Only two months after upholding the state of Connecticut’s policy allowing transgender girls to compete according to their gender identity in high school sports, a New York-based federal appeals court has decided to rehear the case.
On Monday, the 2nd U.S. Circuit Court of Appeals voted to reinstate last fall’s challenge from four cisgender track and field athletes. In their appeal, the plaintiffs had asked the court to bar Connecticut from enforcing its policy and delete all athletic records set by transgender athletes from the official archives.
The initial ruling came by a three-judge panel, but in an unusual move a majority of the full circuit voted to reinstate the challenge, the Associated Press reported:
The court said in a decision Monday that a majority of its judges voted in favor of rehearing the appeal, a rare move by the court. The court did not say why it voted on whether to rehear the case, and none of the parties to the lawsuit requested a rehearing.
The court has become more conservative in recent years, with five of its 13 judges — excluding several senior judges — having been appointed by former President Donald Trump.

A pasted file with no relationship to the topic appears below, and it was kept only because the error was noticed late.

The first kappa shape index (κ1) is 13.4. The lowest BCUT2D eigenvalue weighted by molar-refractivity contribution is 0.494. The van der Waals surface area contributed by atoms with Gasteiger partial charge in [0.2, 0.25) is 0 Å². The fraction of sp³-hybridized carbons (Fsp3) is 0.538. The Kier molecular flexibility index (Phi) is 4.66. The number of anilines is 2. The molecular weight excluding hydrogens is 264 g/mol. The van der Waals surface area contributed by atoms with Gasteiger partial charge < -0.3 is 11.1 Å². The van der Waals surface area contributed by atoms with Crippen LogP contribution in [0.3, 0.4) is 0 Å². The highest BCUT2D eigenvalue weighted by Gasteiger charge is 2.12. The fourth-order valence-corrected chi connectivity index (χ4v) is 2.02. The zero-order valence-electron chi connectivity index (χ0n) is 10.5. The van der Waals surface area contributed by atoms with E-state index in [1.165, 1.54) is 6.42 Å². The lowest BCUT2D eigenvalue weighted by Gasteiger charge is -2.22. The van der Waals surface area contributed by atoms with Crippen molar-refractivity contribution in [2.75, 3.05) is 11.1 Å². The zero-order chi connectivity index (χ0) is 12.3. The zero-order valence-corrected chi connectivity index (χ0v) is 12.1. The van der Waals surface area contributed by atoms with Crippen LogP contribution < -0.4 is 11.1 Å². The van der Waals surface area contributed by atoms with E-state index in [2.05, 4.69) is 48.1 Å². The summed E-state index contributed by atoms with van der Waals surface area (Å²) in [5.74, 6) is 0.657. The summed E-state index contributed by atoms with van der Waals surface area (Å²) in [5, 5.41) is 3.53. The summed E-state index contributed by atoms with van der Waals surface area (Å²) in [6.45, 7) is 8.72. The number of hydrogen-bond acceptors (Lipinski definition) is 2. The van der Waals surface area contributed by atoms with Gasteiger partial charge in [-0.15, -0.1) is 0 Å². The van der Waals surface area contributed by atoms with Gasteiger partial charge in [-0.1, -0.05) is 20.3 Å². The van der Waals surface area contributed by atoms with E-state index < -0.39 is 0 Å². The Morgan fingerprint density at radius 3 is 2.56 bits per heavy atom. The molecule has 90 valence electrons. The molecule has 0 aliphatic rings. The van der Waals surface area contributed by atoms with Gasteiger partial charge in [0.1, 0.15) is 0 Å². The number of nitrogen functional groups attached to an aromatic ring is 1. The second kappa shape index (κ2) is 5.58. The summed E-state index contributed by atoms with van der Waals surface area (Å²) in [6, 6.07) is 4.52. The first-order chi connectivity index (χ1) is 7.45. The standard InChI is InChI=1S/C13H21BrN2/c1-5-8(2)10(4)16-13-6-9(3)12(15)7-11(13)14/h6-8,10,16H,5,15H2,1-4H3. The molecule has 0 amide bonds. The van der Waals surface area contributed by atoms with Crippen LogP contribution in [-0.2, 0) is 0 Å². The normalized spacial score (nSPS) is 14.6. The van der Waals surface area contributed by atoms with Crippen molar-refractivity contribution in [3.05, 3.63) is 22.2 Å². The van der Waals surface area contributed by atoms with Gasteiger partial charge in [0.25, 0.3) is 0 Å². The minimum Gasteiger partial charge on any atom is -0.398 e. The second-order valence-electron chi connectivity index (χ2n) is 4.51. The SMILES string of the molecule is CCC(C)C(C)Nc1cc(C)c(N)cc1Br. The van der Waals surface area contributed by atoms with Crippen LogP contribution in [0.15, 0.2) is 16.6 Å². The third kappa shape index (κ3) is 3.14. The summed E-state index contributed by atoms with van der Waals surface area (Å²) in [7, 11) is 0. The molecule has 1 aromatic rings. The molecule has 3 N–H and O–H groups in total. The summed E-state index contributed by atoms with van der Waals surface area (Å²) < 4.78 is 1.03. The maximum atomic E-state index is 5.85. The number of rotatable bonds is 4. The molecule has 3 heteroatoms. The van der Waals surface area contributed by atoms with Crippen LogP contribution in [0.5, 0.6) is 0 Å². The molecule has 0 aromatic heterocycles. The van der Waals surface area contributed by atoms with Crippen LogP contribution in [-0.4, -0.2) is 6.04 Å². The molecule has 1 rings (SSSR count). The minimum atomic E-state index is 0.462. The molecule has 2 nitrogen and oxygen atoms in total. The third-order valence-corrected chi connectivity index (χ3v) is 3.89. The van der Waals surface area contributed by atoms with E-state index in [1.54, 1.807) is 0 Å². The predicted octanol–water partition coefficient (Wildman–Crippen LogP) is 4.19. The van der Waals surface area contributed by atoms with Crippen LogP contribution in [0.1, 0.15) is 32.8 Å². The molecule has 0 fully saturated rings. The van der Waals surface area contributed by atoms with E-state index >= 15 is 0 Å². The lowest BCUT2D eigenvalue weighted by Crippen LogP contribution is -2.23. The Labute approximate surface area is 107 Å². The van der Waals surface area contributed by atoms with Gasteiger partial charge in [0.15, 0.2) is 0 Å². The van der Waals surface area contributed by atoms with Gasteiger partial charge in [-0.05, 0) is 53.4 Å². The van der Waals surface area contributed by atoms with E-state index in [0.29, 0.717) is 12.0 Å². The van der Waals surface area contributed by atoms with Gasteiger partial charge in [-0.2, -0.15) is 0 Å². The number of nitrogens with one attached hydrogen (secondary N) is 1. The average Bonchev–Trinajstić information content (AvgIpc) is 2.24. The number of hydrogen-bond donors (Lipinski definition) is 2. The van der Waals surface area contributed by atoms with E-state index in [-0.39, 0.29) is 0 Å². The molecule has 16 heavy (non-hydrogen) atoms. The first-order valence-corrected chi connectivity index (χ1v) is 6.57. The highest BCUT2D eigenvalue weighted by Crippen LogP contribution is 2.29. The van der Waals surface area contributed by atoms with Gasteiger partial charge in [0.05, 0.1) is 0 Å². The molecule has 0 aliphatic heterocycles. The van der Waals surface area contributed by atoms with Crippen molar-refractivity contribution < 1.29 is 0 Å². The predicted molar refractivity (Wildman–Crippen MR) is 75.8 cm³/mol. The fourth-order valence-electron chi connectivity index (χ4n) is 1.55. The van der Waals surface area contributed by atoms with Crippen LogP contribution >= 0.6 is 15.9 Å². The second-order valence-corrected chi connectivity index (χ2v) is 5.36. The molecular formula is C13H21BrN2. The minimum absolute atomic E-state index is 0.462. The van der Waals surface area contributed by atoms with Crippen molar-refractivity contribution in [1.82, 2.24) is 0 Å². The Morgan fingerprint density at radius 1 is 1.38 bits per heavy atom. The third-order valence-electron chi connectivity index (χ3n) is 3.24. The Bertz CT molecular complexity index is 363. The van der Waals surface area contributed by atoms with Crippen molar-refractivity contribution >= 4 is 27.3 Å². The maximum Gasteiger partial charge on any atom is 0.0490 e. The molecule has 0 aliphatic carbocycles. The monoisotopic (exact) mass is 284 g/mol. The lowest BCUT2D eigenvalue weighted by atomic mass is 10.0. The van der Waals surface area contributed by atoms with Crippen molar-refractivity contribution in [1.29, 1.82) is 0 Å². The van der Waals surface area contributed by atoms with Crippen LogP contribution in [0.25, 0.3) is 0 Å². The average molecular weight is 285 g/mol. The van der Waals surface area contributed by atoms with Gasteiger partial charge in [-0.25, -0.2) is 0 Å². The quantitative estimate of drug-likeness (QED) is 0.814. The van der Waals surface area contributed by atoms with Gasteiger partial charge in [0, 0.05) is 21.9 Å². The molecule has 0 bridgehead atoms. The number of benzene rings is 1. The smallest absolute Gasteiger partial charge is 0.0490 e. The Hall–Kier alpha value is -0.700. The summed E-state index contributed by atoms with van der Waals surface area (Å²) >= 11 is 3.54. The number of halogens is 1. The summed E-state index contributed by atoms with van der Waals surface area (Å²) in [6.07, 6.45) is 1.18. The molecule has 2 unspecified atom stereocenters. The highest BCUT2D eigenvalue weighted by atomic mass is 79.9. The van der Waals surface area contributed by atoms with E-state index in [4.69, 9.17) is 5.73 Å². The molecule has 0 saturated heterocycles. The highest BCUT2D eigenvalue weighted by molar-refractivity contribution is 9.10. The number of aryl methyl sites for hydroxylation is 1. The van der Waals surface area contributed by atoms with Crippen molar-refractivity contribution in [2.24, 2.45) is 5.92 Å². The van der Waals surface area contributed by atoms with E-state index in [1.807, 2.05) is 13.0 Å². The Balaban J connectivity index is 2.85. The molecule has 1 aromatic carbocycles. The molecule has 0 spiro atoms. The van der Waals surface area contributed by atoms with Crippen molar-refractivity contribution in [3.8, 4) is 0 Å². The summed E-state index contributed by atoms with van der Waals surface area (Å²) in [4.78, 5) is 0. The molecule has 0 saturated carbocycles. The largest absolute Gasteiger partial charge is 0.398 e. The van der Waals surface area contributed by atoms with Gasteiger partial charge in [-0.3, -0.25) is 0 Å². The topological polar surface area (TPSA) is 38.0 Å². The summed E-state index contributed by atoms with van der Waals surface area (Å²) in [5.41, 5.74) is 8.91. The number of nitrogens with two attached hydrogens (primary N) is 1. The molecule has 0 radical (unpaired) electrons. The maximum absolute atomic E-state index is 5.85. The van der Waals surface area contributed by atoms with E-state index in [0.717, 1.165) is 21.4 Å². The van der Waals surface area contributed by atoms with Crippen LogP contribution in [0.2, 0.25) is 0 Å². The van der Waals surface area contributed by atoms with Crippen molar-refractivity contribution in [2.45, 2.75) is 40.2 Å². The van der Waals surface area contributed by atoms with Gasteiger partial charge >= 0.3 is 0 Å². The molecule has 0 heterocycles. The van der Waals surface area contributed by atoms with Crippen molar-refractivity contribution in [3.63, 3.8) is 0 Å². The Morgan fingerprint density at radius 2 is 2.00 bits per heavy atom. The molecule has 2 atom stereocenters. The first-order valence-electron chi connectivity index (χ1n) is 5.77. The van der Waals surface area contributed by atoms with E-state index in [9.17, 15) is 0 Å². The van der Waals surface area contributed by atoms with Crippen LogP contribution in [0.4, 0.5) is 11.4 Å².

Originally, the appeals court upheld a lower court judge’s dismissal of the lawsuit on the grounds that the cisgender athletes’ claims that they were deprived of wins, state titles, and scholarship opportunities were merely speculative. Two of the transgender athletes mentioned in the lawsuit were Andraya Yearwood and Terry Miller, both of whom have been the focus of Outsports’ coverage.
The American Civil Liberties Union successfully defended Connecticut’s policy before the court during the first appeal and will be attempting to do so again when the case gets reheard.
In a statement to the AP, ACLU lawyer Joshua Block said, “As the initial ruling found, cisgender girls lose nothing from the participation of transgender girls and Connecticut’s policy simply recognizes the right of all student athletes to equal participation and protection under Title IX.”
During the previous appeal, the state of Connecticut’s policy defending transgender girls also drew the support of prominent athletes like Megan Rapinoe, Layshia Clarendon, Jasmine Thomas and Lori Lindsay.
The plaintiffs will once again be represented by the Alliance Defending Freedom. A rehearing date has not been reported yet but given the rare nature of this occurrence, it will bear watching to see how this could affect Connecticut’s trans athlete-inclusive policies going forward.